“There is an impressive detailed description of the extent and severity of health symptoms” experienced by the people Dr. Pierpont interviewed, and the panel believed her findings “go beyond the most basic symptom descriptions and so warrant consideration as a study.”
However, it also determined that Dr. Pierpont cherry-picked her subjects and tailored her process to support her hypothesis.
“Limitations to the design employed make it impossible for this work to contribute any evidence to the question of whether there is a causal association between wind turbine exposure and health effects,” the panel wrote. “Given this, the very term ‘Wind Turbine Syndrome’ is misleading as it implies a causal role for wind turbines in the described health symptoms.”
A number of residents went to the State House Wednesday hoping to meet with lawmakers to refute, in person, the panels’ findings.
“We are living proof that [the state’s] conclusions are just plain wrong,” Mr. Donald said this week in a brief interview. “The action taken by Falmouth selectmen (to shut down Wind-1) shows the direct correlation of wind turbine noise and adverse health effects. Neighbors did not suffer these effects prior to the startup of Wind-1. Adverse medical conditions developed during the operation and have gone away or lessened now that Wind-1 is idle. What better proof is that?”
Wind-1 was shut down in November, with the condition that its companion turbine, Wind-2, could operate periodically for the purpose of conducting further studies.
A call to action
Those residents are now also pushing the state to conduct a full-fledged epidemiological study rather than what Mr. Donald called “a literature review.” The group has already met with State Senator Steven M. Brewer (D-Barre), chairman of the Senate Committee on Ways and Means, and briefly with State Representative Randy Hunt (R-Sandwich), who sits on the Joint Committee on Telecommunications, Utilities, and Energy; and hope to meet with Senate President Therese M. Murray (D-Plymouth) and State Representative David T. Vieira (R-Falmouth).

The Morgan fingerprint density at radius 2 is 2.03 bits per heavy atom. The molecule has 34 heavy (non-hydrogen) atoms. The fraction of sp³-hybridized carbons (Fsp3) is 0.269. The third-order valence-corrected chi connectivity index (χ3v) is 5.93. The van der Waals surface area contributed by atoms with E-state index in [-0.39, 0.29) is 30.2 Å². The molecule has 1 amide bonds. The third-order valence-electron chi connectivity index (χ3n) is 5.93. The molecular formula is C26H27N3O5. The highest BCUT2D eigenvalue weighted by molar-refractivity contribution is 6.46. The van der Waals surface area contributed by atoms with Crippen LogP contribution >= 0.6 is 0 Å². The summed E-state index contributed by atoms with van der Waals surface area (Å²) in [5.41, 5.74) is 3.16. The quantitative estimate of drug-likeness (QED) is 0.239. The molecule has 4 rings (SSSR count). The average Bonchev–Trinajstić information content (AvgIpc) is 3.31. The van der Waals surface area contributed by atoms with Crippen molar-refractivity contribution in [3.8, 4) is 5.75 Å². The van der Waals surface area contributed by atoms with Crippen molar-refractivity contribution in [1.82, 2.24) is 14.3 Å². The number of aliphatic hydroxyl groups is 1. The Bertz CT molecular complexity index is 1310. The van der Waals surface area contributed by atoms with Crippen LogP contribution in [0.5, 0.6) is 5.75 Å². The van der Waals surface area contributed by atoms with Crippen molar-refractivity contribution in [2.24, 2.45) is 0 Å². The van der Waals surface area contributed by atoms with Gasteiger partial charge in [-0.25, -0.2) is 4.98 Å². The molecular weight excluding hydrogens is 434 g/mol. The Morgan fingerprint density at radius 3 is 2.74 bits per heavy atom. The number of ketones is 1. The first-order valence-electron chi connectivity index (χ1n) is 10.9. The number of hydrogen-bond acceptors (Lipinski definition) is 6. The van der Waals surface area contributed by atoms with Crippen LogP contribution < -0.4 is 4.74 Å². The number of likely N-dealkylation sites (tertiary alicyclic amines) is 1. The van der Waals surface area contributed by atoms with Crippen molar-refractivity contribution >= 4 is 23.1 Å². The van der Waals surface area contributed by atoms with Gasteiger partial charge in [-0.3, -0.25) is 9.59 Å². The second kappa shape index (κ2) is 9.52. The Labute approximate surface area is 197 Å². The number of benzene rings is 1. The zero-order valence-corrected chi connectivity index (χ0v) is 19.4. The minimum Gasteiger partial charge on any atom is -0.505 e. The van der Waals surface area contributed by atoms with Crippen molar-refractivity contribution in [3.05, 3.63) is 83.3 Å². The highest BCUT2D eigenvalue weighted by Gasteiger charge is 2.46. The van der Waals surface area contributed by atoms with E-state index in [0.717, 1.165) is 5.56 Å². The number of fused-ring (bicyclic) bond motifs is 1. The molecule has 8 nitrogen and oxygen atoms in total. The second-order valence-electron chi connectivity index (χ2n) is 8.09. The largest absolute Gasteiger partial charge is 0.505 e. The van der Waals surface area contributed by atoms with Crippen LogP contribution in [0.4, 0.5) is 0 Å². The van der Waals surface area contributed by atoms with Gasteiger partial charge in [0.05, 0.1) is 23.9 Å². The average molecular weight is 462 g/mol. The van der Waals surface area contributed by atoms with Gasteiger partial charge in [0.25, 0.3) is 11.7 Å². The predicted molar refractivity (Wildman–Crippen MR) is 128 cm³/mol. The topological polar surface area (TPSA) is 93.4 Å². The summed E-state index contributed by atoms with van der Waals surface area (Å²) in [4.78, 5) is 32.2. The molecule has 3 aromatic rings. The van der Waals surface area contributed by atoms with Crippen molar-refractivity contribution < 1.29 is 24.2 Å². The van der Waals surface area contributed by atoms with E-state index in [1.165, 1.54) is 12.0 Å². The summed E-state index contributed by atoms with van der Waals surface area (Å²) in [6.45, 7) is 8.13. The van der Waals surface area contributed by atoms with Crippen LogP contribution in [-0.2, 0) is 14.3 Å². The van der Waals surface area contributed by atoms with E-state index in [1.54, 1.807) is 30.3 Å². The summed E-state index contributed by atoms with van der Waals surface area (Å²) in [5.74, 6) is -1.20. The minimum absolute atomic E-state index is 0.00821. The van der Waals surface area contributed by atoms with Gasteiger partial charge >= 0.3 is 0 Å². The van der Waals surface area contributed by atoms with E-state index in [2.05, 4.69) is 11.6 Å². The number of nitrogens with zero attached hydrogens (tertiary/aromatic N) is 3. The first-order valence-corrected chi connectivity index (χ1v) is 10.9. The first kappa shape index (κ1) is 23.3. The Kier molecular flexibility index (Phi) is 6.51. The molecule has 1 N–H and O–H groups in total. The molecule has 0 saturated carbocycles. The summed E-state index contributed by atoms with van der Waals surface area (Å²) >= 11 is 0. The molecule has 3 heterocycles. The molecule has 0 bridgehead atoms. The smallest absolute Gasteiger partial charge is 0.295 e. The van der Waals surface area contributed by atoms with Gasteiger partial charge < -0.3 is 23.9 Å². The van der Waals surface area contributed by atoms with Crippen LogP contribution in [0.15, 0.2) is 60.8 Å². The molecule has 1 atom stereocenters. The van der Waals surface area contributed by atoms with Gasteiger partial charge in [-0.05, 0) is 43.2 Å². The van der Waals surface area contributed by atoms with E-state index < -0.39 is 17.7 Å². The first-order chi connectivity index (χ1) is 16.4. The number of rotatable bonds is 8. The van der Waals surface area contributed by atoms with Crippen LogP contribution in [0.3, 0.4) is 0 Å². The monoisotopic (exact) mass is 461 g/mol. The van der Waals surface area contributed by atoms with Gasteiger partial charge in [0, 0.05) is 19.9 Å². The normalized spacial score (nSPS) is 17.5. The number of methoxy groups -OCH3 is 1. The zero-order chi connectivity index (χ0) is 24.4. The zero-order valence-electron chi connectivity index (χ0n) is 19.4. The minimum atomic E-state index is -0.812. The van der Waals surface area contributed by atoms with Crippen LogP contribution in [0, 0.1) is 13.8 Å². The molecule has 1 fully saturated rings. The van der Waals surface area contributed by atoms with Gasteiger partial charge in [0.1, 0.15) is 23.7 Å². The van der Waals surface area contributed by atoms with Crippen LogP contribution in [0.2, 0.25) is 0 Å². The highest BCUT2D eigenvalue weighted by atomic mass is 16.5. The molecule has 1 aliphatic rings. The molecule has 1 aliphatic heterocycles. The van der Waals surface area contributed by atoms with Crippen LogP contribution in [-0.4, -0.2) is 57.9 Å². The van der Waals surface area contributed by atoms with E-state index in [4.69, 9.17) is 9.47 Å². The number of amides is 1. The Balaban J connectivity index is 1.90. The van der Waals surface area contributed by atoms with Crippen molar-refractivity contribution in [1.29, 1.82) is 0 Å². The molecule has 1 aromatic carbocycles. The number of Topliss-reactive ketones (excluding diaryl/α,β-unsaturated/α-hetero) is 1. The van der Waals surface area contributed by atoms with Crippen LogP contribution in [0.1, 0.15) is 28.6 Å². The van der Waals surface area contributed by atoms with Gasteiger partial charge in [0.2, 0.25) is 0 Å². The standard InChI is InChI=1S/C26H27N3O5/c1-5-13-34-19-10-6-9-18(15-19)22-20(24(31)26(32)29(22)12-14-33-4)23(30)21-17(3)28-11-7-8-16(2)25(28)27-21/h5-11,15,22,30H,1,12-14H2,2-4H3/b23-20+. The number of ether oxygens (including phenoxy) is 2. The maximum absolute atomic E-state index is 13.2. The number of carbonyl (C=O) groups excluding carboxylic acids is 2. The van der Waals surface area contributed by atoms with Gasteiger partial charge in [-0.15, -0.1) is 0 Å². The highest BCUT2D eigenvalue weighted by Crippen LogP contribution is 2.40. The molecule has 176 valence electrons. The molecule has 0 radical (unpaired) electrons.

“It is no surprise to me that the committee came to its conclusions. The design of the committee was to review prior studies, not to perform a new epidemiological study, which I believe is necessary to understand the potential effects of living close to these turbines,” Rep. Hunt said.
“I think this panel basically reinforced that we need health professionals on the ground” to conduct an epidemiological study, Mr. Cool said. “This problem hasn’t been resolved by a literature review…we need more information from an epidemiological standpoint.”
Falmouth Board of Health last year requested an epidemiological study by the state DPH, but state officials held off to await the panel’s study. Mr. Cool said his concern is that town health officials will take the report as evidence that such a study is no longer necessary.
“Their decisions are only as good as the information they’re fed,” he said.
Meanwhile, Falmouth planning officials have been in a holding pattern on crafting local turbine siting bylaws as they awaited the release of the state report. An article has been submitted for the April Annual Town Meeting requesting a one-year extension on a townwide moratorium on new wind turbine development, which was originally put in place last spring to give planning officials time to craft its bylaw.